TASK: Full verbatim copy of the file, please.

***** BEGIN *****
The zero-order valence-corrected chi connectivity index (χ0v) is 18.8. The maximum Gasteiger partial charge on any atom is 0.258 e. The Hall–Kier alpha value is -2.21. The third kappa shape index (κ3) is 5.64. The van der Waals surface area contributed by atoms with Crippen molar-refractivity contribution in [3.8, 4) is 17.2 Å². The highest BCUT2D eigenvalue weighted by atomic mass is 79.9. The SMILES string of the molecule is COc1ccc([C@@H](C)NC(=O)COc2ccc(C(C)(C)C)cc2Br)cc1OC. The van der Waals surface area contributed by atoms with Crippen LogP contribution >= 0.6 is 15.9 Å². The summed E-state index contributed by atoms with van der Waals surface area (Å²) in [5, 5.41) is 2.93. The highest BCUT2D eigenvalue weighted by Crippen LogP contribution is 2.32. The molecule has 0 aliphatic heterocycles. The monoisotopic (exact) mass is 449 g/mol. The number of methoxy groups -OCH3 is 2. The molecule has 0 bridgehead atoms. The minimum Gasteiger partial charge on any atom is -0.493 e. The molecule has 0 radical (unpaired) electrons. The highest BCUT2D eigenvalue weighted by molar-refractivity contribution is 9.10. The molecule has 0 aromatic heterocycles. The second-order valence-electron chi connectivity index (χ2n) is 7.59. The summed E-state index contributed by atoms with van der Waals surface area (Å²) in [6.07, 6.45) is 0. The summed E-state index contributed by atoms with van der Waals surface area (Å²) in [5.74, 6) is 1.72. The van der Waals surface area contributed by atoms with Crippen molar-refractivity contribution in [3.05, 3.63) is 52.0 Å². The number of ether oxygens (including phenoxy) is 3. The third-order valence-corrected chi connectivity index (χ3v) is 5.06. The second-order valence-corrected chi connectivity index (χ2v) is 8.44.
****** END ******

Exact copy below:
The zero-order valence-corrected chi connectivity index (χ0v) is 18.8. The maximum Gasteiger partial charge on any atom is 0.258 e. The Hall–Kier alpha value is -2.21. The third kappa shape index (κ3) is 5.64. The van der Waals surface area contributed by atoms with Crippen molar-refractivity contribution in [3.8, 4) is 17.2 Å². The highest BCUT2D eigenvalue weighted by atomic mass is 79.9. The SMILES string of the molecule is COc1ccc([C@@H](C)NC(=O)COc2ccc(C(C)(C)C)cc2Br)cc1OC. The van der Waals surface area contributed by atoms with Crippen LogP contribution >= 0.6 is 15.9 Å². The summed E-state index contributed by atoms with van der Waals surface area (Å²) in [5, 5.41) is 2.93. The highest BCUT2D eigenvalue weighted by Crippen LogP contribution is 2.32. The molecule has 0 aliphatic heterocycles. The monoisotopic (exact) mass is 449 g/mol. The number of methoxy groups -OCH3 is 2. The molecule has 0 bridgehead atoms. The minimum Gasteiger partial charge on any atom is -0.493 e. The molecule has 0 radical (unpaired) electrons. The highest BCUT2D eigenvalue weighted by molar-refractivity contribution is 9.10. The molecule has 0 aromatic heterocycles. The second-order valence-electron chi connectivity index (χ2n) is 7.59. The summed E-state index contributed by atoms with van der Waals surface area (Å²) in [6.07, 6.45) is 0. The summed E-state index contributed by atoms with van der Waals surface area (Å²) in [5.74, 6) is 1.72. The van der Waals surface area contributed by atoms with Crippen molar-refractivity contribution in [3.05, 3.63) is 52.0 Å². The number of ether oxygens (including phenoxy) is 3. The third-order valence-corrected chi connectivity index (χ3v) is 5.06. The second-order valence-corrected chi connectivity index (χ2v) is 8.44.